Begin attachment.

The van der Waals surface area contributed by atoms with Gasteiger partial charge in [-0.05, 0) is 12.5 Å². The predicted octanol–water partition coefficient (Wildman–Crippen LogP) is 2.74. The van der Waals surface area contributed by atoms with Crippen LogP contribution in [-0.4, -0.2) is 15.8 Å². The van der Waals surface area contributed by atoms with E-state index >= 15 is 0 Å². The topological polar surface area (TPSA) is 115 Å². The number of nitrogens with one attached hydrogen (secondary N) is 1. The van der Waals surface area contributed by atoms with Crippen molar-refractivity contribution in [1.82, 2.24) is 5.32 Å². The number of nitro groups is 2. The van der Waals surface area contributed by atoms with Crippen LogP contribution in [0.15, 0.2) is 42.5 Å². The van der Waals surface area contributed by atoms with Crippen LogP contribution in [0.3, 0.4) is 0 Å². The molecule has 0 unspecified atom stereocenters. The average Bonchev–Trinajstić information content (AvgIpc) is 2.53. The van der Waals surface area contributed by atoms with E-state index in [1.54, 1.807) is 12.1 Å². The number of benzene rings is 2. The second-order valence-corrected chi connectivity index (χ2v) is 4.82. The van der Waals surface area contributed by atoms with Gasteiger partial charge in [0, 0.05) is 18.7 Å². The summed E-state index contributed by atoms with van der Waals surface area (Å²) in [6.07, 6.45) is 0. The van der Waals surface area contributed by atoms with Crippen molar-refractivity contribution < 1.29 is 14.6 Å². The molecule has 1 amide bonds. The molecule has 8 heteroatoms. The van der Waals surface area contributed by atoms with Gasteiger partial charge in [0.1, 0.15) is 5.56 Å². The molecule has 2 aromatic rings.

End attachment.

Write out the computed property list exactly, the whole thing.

The van der Waals surface area contributed by atoms with Gasteiger partial charge in [-0.05, 0) is 12.5 Å². The predicted octanol–water partition coefficient (Wildman–Crippen LogP) is 2.74. The van der Waals surface area contributed by atoms with Crippen LogP contribution in [-0.4, -0.2) is 15.8 Å². The van der Waals surface area contributed by atoms with E-state index >= 15 is 0 Å². The topological polar surface area (TPSA) is 115 Å². The number of nitrogens with one attached hydrogen (secondary N) is 1. The van der Waals surface area contributed by atoms with Crippen molar-refractivity contribution in [1.82, 2.24) is 5.32 Å². The number of nitro groups is 2. The van der Waals surface area contributed by atoms with Crippen LogP contribution in [0.15, 0.2) is 42.5 Å². The van der Waals surface area contributed by atoms with Crippen LogP contribution in [0.3, 0.4) is 0 Å². The molecule has 0 unspecified atom stereocenters. The average Bonchev–Trinajstić information content (AvgIpc) is 2.53. The van der Waals surface area contributed by atoms with E-state index in [1.54, 1.807) is 12.1 Å². The number of benzene rings is 2. The second-order valence-corrected chi connectivity index (χ2v) is 4.82. The van der Waals surface area contributed by atoms with Gasteiger partial charge in [0, 0.05) is 18.7 Å². The summed E-state index contributed by atoms with van der Waals surface area (Å²) in [6.07, 6.45) is 0. The van der Waals surface area contributed by atoms with Crippen molar-refractivity contribution < 1.29 is 14.6 Å². The molecule has 1 amide bonds. The molecule has 8 heteroatoms. The van der Waals surface area contributed by atoms with Gasteiger partial charge in [0.1, 0.15) is 5.56 Å². The molecule has 2 aromatic rings.